WAG going London-wide

Whitechapel Anarchist group has tended to be easily the largest and loudest local anarchist group in London in recent times and is influential within some of the movement's major assets. As such, their decision to dissolve and push a city-wide organising drive is noteworthy.

Submitted by Rob Ray on April 14, 2011

Having hung around with a few of the WAG lot in Whitechapel as a fellow North Londoner and member of the Freedom Press collective (the building is based off Whitechapel High Street) I've long been of the opinion that while I'm not personally an insurrectionist (SolFed all the way baby) a lot of the criticism that has been piled on from the movement at large underestimates the group, how thoughtful many of them have been about their approach and how far they've moved in a relatively short time.

Today's announcement bears that idea out to a great extent I think.

It's probably worth explaining a little of their genesis (as I understand it, ex-WAGs are welcome to correct things). Taking some of their initial lessons, activities and a lot of their stylistic approach from old hands in the Class War Federation, WAG had a longstanding tension between its localised presence and its city-wide inclinations, hopping between a good street-level engagement with people in Tower Hamlets based in large part on their cultural approach and a willingness to engage with the media which made them a national voice of the movement*.

As they themselves note, this has pulled them in two directions over time:

WAG was essentially a first point of contact for anyone in London who wanted to meet likeminded people. This was an exhausting and exhilarating model – a load of up-for-it people from all over London moving from one crazy event to another

The way in which they acquired this position moved beyond the CWF as described by Ian Bone in his biography and Martin Lux in Anti-Fascist. Where Class War was severely limited politically by its decision to build such a specific cultural brand around a Sun-style newspaper, eventually running into the buffers, WAG broke out of that mould somewhat, keeping a cultural edge to its definition of class but hopefully avoiding being defined by it.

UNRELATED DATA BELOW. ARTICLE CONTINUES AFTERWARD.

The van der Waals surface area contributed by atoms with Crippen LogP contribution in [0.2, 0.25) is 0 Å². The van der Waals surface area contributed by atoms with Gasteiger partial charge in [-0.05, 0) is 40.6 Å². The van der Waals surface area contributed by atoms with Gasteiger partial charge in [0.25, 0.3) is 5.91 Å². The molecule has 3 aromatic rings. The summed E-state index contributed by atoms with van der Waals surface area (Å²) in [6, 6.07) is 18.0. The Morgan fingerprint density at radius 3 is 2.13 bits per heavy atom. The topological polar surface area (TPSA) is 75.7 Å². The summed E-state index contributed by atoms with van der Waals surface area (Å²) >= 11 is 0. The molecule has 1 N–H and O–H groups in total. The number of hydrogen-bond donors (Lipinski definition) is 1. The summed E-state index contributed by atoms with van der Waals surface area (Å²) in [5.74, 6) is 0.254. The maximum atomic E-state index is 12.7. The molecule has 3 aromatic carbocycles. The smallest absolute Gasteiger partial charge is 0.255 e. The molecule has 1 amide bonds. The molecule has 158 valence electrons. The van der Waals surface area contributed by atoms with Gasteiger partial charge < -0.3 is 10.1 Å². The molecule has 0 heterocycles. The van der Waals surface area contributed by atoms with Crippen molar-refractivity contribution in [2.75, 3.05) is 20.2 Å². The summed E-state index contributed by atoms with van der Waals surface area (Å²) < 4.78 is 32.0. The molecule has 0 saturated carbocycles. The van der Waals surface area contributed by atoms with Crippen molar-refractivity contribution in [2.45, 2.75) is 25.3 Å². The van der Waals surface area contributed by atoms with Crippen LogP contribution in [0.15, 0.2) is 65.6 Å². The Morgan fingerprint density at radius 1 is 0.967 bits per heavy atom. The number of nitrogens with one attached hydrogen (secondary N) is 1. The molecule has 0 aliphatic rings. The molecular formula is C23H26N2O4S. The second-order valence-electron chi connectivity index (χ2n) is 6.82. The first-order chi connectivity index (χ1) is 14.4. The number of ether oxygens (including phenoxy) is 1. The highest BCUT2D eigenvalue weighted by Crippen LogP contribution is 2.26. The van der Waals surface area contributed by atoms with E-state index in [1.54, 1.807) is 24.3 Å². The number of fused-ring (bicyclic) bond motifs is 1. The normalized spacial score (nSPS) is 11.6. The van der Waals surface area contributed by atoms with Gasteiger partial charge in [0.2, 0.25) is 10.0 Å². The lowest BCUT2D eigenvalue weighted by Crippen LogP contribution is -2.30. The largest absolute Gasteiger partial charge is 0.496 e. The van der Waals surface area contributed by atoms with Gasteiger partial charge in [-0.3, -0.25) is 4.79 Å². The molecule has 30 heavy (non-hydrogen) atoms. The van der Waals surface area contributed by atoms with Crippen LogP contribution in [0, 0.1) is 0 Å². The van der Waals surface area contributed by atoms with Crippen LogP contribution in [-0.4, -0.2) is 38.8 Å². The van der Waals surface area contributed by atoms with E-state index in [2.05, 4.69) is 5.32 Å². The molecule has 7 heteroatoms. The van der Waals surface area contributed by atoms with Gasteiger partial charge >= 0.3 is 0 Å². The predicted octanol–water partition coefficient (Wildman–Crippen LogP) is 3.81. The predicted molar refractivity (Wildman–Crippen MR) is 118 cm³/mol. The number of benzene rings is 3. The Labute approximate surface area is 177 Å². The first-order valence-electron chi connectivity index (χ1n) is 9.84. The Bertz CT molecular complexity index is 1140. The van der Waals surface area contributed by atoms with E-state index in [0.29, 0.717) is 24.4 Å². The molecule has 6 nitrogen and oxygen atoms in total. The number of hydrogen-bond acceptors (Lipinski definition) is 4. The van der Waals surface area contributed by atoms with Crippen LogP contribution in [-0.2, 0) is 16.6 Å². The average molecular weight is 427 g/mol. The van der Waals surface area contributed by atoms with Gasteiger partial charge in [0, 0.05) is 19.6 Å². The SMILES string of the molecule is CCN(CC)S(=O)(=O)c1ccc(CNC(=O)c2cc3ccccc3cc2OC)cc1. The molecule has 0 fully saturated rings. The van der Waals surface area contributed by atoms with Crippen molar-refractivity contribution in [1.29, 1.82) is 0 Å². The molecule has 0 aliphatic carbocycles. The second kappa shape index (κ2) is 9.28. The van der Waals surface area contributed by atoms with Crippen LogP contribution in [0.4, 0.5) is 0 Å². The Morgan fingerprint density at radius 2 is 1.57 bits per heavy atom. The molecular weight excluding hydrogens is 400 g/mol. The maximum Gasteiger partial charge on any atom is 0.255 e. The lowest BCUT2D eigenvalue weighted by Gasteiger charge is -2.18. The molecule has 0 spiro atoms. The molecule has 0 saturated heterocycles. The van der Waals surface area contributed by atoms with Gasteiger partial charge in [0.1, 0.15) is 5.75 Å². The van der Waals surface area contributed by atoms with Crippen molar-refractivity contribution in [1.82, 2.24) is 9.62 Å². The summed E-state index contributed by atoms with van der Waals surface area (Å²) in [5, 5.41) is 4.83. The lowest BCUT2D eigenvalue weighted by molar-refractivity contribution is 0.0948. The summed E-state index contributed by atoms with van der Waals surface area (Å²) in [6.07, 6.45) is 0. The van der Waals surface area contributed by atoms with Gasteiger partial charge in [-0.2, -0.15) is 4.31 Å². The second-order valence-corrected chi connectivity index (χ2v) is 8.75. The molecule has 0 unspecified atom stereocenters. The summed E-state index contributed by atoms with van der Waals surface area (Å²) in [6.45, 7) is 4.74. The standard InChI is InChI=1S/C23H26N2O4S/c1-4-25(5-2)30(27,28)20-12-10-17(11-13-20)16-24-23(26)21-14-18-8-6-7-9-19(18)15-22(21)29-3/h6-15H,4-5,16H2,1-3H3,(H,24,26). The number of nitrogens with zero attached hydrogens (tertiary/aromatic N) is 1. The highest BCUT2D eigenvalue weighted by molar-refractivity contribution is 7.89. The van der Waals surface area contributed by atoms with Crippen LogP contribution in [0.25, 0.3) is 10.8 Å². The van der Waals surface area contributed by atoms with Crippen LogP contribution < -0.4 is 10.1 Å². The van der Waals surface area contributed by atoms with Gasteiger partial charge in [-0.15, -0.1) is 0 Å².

This I think ties into their announcement, which offers some interesting insights about what they want to achieve. From the outset offering themselves up as a class struggle group with a "WAG" ethos (presumably meaning they wish to keep the cultural dimension mentioned in the previous paragraph and continue with insurrectionist methodology), their agenda for a first meeting is pretty practical for sorting a sustainable organisation.

It identifies geographical factors, key roles to be mandated, key activities to underpin the push for a London-wide presence and looks to create a coherent "political manifesto" (whether this is meant in a platformist way or simply in terms of the tactics it wishes to focus on to build the class struggle we'll have to see), none of which would look out of place at an AF or SolFed meeting.

In and of itself I think what they've come up with shows a fair bit of movement in their thinking - though how that'll play out on the larger level is anyone's guess. It does potentially clash with other initiatives and groupings which aim for a community and/or London wide presence - how will it interact with London Anarchists, Network X, what's going on in Lewisham etc? How will it approach workplace-oriented groups like SolFed or the AF as a more general anarchist group? This stuff will need sorting out if it's to be an initiative which helps bring us together rather than sow discord.

On which note, as an initial, individual perspective from a SolFed member I'm wishing them the best on this one. They have some capable people involved and a lot of heart, even if I'm not sure about some of the rhetoric sometimes ;).


* For all the complaints about their unilaterally assuming the face-of-the-movement mantle, that engagement gave anarchism at least some profile and was less blunt than is sometimes suggested: WAG's interview with the BBC after G20 for example was pretty decent given how far the reporter was going to try and persuade them to endorse a "smashy-smashy" approach.